But gaining permission to register and open the business was not the end of the story. Yuri elucidated: âThe biggest problem was when we started to create our own product. At that time, the shops were totally empty. The Swedish partners had to bring everything in, to build the club. I mean EVERYTHING â glasses, porcelain, candles, toothpicks, screws, wallpaper, EVERYTHING. Of course we also had to bring in normal alcohol, which was authentic and not criminally-produced. This all came in on several trucks, and arrived on the 15th of August 1991. Now it just so happened that on Monday August 19, 1991 there were tanks on Tverskaya, because the Putsch had started. It was not funny at all. We came to Pushkin Square and put our hands on the tanks. The guys who were in them did not even understand where they were. We said: âguys, please donât kill people.â Sonny at that time was in Stockholm. âWe sent some Swedish builders with the materials to Moscow. I remember so well how on the morning of the 19th, we got a phone call from one of them, who had walked to the Intourist hotel to make an international phone call to Sweden. He said that the team was asking: âwhat is happening, there are a lot of tanks in the streets,â I bought a ticket and flew straight to Moscow. I remember the girl at the check-in desk at Stockholm airport said: âBut you cannot go there, there are tanks on the streets!â I said that I must go, I think I was the only person on that plane. I was met at the airport by our lawyer at the time, but he could only take me as far as Sokol as the streets were closed from then on.â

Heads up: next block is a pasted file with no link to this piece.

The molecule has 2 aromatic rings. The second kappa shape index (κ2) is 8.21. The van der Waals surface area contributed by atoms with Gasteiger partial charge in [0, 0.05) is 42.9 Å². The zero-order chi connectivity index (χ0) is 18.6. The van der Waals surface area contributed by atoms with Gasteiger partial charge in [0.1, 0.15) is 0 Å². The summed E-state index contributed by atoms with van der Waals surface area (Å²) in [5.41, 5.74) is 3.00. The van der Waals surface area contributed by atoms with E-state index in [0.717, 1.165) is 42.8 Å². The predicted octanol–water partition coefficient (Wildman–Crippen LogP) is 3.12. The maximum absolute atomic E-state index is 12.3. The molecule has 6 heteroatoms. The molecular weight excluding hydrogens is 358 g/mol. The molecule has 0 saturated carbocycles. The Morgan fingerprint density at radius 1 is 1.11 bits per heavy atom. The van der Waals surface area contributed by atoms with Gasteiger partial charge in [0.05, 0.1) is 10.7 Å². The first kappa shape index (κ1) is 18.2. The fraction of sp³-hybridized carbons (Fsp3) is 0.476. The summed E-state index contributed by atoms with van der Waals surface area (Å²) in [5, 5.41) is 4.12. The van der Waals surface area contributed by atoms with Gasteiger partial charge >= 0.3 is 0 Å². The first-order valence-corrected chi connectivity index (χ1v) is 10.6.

Despite everything, Night Flight opened on the 25th of October 1991, which was a major achievement. The first clients were foreigners, âmany of whom did not have a place to meet, eat and drinkâ, Yuri explained. Sonny added: âFrom a market perceptive, we were not crystal clear about the business concept, but we knew it would work. We were young, and didnât really know what kind of clients would come, what kind of girls would come, we could not have known as this was a first at the time. But it worked!â
On the opening night, Sonny and Yuri said that they were in a state of shock. Anna Cherny described the situation: âIt was absolutely chaos, the bar upstairs was completely packed, it was difficult for people to get through all these people to get to the bar to try to buy some drinks. But that was nothing in comparison to what was happening outside. There was a queue which started outside the Mayorâs office at Tversakay 13, the entrance fee was $15.â Yet things did not get out of control partly thanks to the strong Swedish contingent of staff who were not only managing but working behind the bars.